No effect on other laws
Nothing in this section shall be construed to preempt, modify, or otherwise have any effect on—
the Civil Rights Act of 1964;
the Americans with Disabilities Act of 1990;
the Pregnancy Discrimination Act of 1978;
the Mental Health Parity Act of 1996; or
any other State or Federal law, other than a provision in this title (or an amendment made by such provision) or a law, regulation, guideline or other governmental action that implements such provision or amendment or derives its authority therefrom.
Aggregate actuarial value
Nothing in this section shall be construed to prohibit the Secretary from issuing regulations or other guidance to ensure that health insurance coverage or group health plans excluding abortion or other items or services under this section shall have an aggregate actuarial value at least equivalent to that of health insurance coverage or group health plans at the same level of coverage that do not exclude such items or services.
Continued application of nondiscrimination rules
Nothing in this section shall be construed to permit a health insurance issuer, group health plan, or other health care provider to act in a manner inconsistent with subparagraph (B) or (D) of section 1302(b)(4).
The table of contents of the Patient Protection and Affordable Care Act (Public Law 111–148) is amended—
by striking the following items:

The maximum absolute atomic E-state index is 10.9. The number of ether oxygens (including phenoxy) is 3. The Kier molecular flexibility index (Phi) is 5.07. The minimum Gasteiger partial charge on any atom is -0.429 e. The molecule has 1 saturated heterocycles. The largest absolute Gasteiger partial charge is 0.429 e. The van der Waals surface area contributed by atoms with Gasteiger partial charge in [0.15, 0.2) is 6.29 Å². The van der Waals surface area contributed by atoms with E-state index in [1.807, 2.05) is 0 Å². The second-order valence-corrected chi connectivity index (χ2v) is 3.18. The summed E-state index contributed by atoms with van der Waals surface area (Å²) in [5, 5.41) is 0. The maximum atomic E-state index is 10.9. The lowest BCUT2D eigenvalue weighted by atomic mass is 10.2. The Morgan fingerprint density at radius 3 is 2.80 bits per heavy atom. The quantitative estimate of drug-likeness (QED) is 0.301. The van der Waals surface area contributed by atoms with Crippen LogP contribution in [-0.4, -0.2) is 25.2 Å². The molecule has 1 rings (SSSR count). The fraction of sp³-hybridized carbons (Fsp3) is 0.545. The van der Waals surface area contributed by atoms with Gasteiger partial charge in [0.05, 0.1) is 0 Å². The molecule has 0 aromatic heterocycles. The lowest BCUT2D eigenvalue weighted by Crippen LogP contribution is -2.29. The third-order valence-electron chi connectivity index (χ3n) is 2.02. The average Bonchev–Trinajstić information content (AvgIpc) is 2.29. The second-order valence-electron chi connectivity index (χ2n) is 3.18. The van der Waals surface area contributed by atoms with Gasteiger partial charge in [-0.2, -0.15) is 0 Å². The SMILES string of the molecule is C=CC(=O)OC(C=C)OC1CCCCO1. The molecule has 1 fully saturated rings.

1563. Conforming amendments.
1563. Sense of the Senate promoting fiscal responsibility.
by inserting after the item relating to the section 1563 relating to small business procurement the following items:
1564. Conforming amendments.
1565. Sense of the Senate promoting fiscal responsibility.
1566. Respecting conscience rights in health coverage.
Abortion nondiscrimination for health care providers
Section 245 of the Public Health Service Act (42 U.S.C. 238n) is amended—
in the section
heading, by striking
licensing of physicians
, licensing, and practice of
physicians and other health care entities
in subsection (a), by amending paragraph (1) to read as follows:
the entity refuses—
to undergo training in the performance of induced abortions;
to require or provide such training;
to perform, participate in, provide coverage of, or pay for induced abortions; or
to provide referrals for such training or such abortions;
(b)(1), by striking
standards and inserting
in subsection (c), by amending paragraphs (1) and (2) to read as follows:
The term financial assistance, with respect to a government program, means governmental payments to cover the cost of health care services or benefits, or other Federal payments, grants, or loans to promote or otherwise facilitate health-related activities.
The term health care entity includes an individual physician or other health professional, a postgraduate physician training program, a participant in a program of training in the health professions, a hospital, a provider-sponsored organization as defined in section 1855(d) of the Social Security Act, a health maintenance organization, an accountable care organization, an issuer of health insurance coverage, any other kind of health care facility, organization, or plan, and an entity that provides or authorizes referrals for health care services.